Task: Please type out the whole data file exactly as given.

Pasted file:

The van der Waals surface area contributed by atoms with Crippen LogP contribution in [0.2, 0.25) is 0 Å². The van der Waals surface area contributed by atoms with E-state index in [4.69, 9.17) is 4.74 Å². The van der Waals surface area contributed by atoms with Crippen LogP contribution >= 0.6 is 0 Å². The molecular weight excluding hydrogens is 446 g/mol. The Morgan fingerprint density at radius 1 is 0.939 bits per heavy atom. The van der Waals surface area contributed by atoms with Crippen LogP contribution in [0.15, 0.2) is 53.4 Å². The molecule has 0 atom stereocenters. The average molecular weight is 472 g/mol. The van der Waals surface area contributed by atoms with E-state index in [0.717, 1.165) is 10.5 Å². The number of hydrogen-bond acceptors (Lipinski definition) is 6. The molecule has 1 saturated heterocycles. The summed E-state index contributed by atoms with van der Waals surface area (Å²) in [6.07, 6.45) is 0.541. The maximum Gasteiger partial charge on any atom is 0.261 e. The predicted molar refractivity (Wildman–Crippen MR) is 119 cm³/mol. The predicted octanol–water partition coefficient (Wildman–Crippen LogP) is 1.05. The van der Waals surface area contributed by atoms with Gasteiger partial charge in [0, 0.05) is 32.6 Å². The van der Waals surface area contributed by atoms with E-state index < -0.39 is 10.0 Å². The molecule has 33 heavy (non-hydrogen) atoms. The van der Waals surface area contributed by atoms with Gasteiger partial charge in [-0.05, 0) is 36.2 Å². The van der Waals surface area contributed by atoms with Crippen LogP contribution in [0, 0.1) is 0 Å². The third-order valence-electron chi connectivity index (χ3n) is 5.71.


The van der Waals surface area contributed by atoms with Crippen LogP contribution in [0.2, 0.25) is 0 Å². The van der Waals surface area contributed by atoms with E-state index in [4.69, 9.17) is 4.74 Å². The van der Waals surface area contributed by atoms with Crippen LogP contribution >= 0.6 is 0 Å². The molecular weight excluding hydrogens is 446 g/mol. The Morgan fingerprint density at radius 1 is 0.939 bits per heavy atom. The van der Waals surface area contributed by atoms with Crippen LogP contribution in [0.15, 0.2) is 53.4 Å². The molecule has 0 atom stereocenters. The average molecular weight is 472 g/mol. The van der Waals surface area contributed by atoms with E-state index in [0.717, 1.165) is 10.5 Å². The number of hydrogen-bond acceptors (Lipinski definition) is 6. The molecule has 1 saturated heterocycles. The summed E-state index contributed by atoms with van der Waals surface area (Å²) in [6.07, 6.45) is 0.541. The maximum Gasteiger partial charge on any atom is 0.261 e. The predicted molar refractivity (Wildman–Crippen MR) is 119 cm³/mol. The predicted octanol–water partition coefficient (Wildman–Crippen LogP) is 1.05. The van der Waals surface area contributed by atoms with Gasteiger partial charge in [0, 0.05) is 32.6 Å². The van der Waals surface area contributed by atoms with E-state index < -0.39 is 10.0 Å². The molecule has 33 heavy (non-hydrogen) atoms. The van der Waals surface area contributed by atoms with Gasteiger partial charge in [-0.05, 0) is 36.2 Å². The van der Waals surface area contributed by atoms with Crippen LogP contribution in [0, 0.1) is 0 Å². The third-order valence-electron chi connectivity index (χ3n) is 5.71.